Tamoxifen an oral nonsteroidal, antiestrogenic compound with an intrinsic proestrogenic activity was first discovered in 1966 and first approved for clinical use in 1977 for metastatic breast cancer. Tamoxifen has been one of the most commonly prescribed antineoplastic agents of all times [10]. Tamoxifen was found, through series of studies, to render sufficient therapeutic benefits without significant toxicity to justify the title of being gold standard for antiestrogen treatment in breast cancer [11]. The status of Tamoxifen as a gold standard has been significantly challenged by the newer generation of Aromatize inhibitors which in themselves are a robust group of antiestrogenic therapy [12]. The mechanism of action of AIs relies on the fact that most estrogen in the postmenopausal women comes from conversion of steroid hormones to estrogen. The conversion takes place primarily in the adrenals and at multiple other sites and is mediated by the aromatase enzyme. This enzyme is effectively blocked by the third-generation aromatase inhibitors.

The third-generation aromatase inhibitors first made their impact when they were compared to megestrol acetate in metastatic breast cancer (MBC) setting and showed superior time to progression (TTP) [13]. To date in at least five randomized Phase III studies done subsequently AIs demonstrated mostly superior response rate and time to progression compared to Tamoxifen, when used in metastatic breast cancer [14, 15].

AIs have been clinically tested in adjuvant setting where they have unequivocally proved, in at least four phase III trials; that early adjuvant therapy with third-generation aromatase inhibitor in postmenopausal women with hormone positive breast cancer provides better disease-free survival (DFS) compared to the traditionally used Tamoxifen. All three available AIs Anastrozole, Letrozole, and Exemestane have been separately compared with Tamoxifen [16]. The intergroup Exemestane study studied switching to Exemestane after initial 2-3 years of Tamoxifen therapy in more than 4500 patients and showed improved disease free and a modest improvement in overall survival in ER positive women [17]. The followup study results of long-term use Letrozole versus placebo after 5 years of tamoxifen in the NCIC CTG MA.17 trial analysis were recently published and suggest that extended adjuvant Letrozole was superior to placebo in DFS and OS [18]. There are, however, serious considerations associated with the use of AIs in the form of increased expense and adverse impact on quality of life with increased bone loss and joint pains [19]. There have, thus, been calls for careful interpretation of complex scientific data available and to identify important subsets of population who are to actually derive the greatest benefit from the use of AIs [19, 20].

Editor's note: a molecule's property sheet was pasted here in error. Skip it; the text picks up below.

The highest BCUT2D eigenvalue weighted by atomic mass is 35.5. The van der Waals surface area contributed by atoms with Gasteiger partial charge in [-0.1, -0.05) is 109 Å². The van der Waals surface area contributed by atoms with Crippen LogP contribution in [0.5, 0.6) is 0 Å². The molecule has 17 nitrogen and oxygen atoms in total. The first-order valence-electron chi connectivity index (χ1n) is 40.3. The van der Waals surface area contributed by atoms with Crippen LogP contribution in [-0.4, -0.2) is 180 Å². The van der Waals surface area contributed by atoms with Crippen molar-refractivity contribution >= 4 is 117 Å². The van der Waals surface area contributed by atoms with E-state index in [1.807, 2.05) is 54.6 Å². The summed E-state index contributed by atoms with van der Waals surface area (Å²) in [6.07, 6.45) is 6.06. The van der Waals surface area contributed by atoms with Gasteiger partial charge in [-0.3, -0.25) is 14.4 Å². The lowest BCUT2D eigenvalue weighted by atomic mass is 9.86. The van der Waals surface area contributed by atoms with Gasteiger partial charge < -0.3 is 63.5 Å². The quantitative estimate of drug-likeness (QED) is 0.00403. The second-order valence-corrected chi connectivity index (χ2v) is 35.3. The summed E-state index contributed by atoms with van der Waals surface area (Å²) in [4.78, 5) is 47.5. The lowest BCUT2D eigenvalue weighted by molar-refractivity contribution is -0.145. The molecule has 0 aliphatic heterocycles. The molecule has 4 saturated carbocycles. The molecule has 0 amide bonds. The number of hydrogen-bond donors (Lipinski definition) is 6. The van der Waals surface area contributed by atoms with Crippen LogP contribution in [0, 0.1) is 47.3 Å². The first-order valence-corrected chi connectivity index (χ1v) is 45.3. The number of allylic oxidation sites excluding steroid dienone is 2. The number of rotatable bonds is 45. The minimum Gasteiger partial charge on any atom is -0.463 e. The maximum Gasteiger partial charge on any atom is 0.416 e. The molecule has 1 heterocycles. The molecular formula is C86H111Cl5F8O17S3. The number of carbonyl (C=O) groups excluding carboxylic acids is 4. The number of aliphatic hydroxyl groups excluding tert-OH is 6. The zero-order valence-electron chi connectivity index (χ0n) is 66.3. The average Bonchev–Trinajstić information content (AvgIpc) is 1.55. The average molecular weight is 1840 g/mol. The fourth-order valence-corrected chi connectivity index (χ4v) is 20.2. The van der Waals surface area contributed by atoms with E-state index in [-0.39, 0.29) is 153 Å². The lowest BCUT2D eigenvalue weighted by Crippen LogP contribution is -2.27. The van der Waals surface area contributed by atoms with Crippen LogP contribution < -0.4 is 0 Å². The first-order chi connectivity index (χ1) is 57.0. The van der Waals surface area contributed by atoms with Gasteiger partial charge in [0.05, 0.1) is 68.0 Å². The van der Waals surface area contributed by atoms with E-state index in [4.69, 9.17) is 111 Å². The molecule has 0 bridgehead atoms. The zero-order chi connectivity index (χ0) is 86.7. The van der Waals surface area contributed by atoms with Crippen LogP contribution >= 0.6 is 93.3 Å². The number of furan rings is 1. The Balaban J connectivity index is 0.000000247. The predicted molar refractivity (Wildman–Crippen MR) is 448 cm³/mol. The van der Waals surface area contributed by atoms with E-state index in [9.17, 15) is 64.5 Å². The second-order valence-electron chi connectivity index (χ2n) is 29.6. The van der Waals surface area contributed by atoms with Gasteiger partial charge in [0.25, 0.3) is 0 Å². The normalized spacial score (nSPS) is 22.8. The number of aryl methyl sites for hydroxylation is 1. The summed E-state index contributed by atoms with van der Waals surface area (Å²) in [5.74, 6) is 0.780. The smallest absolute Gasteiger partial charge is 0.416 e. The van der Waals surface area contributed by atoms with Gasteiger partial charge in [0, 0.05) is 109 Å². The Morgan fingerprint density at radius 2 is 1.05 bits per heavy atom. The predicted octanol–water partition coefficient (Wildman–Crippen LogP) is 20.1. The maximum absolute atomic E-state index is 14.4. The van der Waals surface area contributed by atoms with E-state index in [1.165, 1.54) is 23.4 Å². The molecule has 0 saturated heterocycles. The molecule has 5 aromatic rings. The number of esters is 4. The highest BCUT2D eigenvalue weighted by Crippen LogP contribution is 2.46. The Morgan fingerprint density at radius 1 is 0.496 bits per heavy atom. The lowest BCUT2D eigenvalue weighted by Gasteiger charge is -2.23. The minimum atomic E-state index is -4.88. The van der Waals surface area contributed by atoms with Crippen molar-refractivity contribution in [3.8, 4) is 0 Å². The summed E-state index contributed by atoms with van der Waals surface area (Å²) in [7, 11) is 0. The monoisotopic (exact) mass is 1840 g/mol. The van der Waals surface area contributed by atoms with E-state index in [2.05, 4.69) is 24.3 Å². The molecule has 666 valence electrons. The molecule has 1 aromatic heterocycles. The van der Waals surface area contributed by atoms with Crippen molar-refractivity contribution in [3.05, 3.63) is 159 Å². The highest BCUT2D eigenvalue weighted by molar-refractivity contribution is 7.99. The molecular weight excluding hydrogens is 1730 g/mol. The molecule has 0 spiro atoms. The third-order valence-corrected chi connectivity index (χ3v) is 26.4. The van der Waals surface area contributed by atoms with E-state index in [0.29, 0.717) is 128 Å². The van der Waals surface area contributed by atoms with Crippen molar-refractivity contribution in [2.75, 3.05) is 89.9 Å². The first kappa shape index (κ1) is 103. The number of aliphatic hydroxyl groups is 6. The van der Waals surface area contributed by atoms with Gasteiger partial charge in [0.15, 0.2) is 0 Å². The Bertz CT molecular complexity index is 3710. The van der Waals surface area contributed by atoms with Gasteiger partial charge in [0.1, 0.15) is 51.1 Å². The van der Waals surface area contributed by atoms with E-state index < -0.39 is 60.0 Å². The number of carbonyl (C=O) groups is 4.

The existing and evolving knowledge and research on refinement in hormonal therapy for postmenopausal women generally is favoring the use of AIs, a longer duration of therapy and possibly for using the agents alternatively. However, the existing data appears not to have reached a threshold of generating distinct guidelines in favor of their use in this particular patient population, except for suggestions for the same, neither has been the duration of therapy, and the “switch strategy” reached a point where recommendation can be made unequivocally [21]. Controversies in setting up the end points, complexity of the data and crossover of the patients from one arm to the other are some of the factors responsible for the ambiguity [19].

Our survey clearly demonstrates the discord that is seen in general amongst the treating physicians. Although our survey has limitations in the form of number of participants and geographical variance to claim global representation; we, nevertheless, find that Tamoxifen is still prescribed as frequently in postmenopausal women with early stage breast cancer in adjuvant setting as are AIs. It seems that physicians favor Anastrozole over Letrozole, without obvious reason. The steroidal AI Exemestane is prescribed in the least of AIs. Switch therapy has been found to be sufficiently practiced amongst our survey population where close to 64% physicians actually do mention to switch the patients to Exemestane based on the data. Most physicians did not continue the therapy for more than 5 years. There were individual differences in the frequency of followups and laboratory or radiological investigations requested by physicians. It seems that in general there is a lack of clear guidelines available to physicians on how to follow the patients after they are over with the active adjuvant treatments that involve chemotherapy and radiation therapy.

5. Conclusions

Physicians vary over choices on the preferred agents of hormonal therapy in postmenopausal women in whom there are no significant comorbid. They also differ quite significantly among the duration, switching the therapy, frequency of followup, and necessary laboratory and radiological investigations in such setting. In order to benefit the patients the most from what is believed to be corner stone of the therapy, further optimization of hormonal therapy with answers from clinical trials designed to identify the subgroups, benefitting the most from a specific hormonal therapy, shall perhaps set the standards.